Staunton, March 1 – Five new statistics about Russia this past week – one about Muslims in the army, a second about the state of its roads, a third about the number of illegal migrants in the country, a fourth about Russian attitudes toward religious instruction in the schools, and a fifth about public trust in television news – say far more that a first glance might suggest.
First, Boris Lukichev, the head of the Russian Armed Forces Administration for Work with Believing Soldiers, said that “up to 20 percent” of those in uniform are Muslims and that in some units and districts, their share is much higher. As a result, the military is working hard to provide them with mullahs and opportunities to attend prayers at mosques on Fridays (tass-ural.ru/lentanews/v_rossiyskoy_armii_70_prots_voennosluzhashchikh_ispoveduyut_pravoslavie_sotsopros.html).
Luichev’s figures, which he said were based on a recent poll, are much higher than Russian officials typically acknowledge, but even more significant is his statement that if a soldier professes Islam, then “the task of a military religious person is to help him remain a Muslim in [the Russian] army and on the basis of this religion fulfill his military obligation.”
Unlike some populist politicians in Russia who see support by staking out an anti-Islamic position, Russian commanders appear to have calculated that they are going to be relying so heavily on Muslim draftees in the future that they cannot afford to do so whatever their personal inclinations may be.
Second, Konstantin Romodanovsy, the head of Russia’s Federal Migration Service, said that there are some 10 million immigrant workers in the Russian Federation at the present time and that 3.3 million of them are there illegally, largely because they have overstayed the time for which they were admitted (www.fergananews.com/articles/7640).
Most of these are from the countries of Central Asia, he continued. Not only are these numbers much higher than he and other Russian officials have admitted in the past, but they are testimony to the inability of the state to enforce its immigration laws and to the opposition from businesses to their doing so.
In that, the Russian Federation is not terribly different from many other countries. But given Russian expectations about the state and claims by the Kremlin about its commitment to enforcing the law, this situation is certain to disturb many Russians and heighten demands for an even tougher approach to immigrants to Russian cities.
Third, the World Economic Forum announced that the Russian Federation ranks 136th out of 144 countries surveyed in terms of the quality of its highways. Russian roads compared most closely to those of Mozambique, Guinea, and Mongolia, and were notably better only than those in Romania, Haiti and Moldova (news.mail.ru/economics/12167419/?frommail=1).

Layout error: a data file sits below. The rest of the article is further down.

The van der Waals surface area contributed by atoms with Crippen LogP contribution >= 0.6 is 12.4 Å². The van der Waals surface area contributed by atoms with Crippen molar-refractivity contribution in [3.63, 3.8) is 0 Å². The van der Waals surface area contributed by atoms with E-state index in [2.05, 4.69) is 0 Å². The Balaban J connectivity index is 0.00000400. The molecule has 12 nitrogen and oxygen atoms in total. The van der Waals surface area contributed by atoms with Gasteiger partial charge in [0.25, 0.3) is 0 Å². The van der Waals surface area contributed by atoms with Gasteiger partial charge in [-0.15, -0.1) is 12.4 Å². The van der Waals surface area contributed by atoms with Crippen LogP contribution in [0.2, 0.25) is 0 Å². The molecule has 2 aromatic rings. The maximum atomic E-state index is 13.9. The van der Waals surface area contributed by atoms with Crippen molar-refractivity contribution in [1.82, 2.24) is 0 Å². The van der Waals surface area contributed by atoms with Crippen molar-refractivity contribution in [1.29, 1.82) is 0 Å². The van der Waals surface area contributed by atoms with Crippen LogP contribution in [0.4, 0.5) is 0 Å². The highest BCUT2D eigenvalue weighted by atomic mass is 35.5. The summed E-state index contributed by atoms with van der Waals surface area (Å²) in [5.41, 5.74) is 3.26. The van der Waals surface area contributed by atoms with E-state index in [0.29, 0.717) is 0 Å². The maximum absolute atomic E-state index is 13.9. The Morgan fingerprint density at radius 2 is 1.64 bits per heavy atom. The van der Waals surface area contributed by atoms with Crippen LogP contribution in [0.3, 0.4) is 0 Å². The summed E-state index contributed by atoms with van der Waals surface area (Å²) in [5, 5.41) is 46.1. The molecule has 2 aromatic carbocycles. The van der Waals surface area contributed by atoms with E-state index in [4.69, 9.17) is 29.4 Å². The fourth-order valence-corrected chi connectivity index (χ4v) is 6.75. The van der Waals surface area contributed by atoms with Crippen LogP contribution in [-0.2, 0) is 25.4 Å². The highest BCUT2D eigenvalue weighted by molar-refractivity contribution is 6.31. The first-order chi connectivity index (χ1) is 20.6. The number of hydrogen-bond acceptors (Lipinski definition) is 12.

That ranking will not surprise anyone who has used Russia’s roads, but it represents one of the most important choke points in that country’s economic and political development. Not only does this lack of infrastructure limit economic growth, but it limits Moscow’s options in its relations with its far-flung regions and republics.
Indeed, the political consequences may be the more important because bad roads mean that Moscow and the regions are more isolated from one another than they would be if the highways were better and that the center has fewer levers on the regions and the regions have more options for avoiding central diktat than would otherwise be the case.
Fourth, the Levada Center reported today and “Izvestiya” highlighted its finding that “only 22 percent” of Russians support the introduction of religious instruction in the country’s schools, a figure that undercuts the ideological plans of both the Kremlin and the Moscow Patriarchate (izvestia.ru/news/545876 and levada.ru/01-03-2013/rossiyane-o-religioznom-vospitanii).
Opposition to religious instruction comes not only from non-Orthodox groups such as the Muslims, but also from those who identify with Orthodoxy but fear that such courses take too much time away from basic instruction, undercut the secular nature of the state, and divide rather than unite pupils who are Russia’s future.
And fifth, the Public Opinion Foundation reported that while Russians overwhelmingly rely on state-controlled television for their news, they are increasingly skeptical about what those channels tell them, a situation that calls in question the Putin regime’s decision to rely on control of television as opposed to other media outlets (rusnovosti.ru/news/249130/).
Its poll found that about 90 percent of Russians turn to television for their news, far more than to Internet sites, radio or the print media, but that the public’s trust in television has fallen from 52 percent to 45 percent over the last year as has the percentage of Russians who believe television provides objective news, 41 percent now as opposed to 47 percent a year ago.
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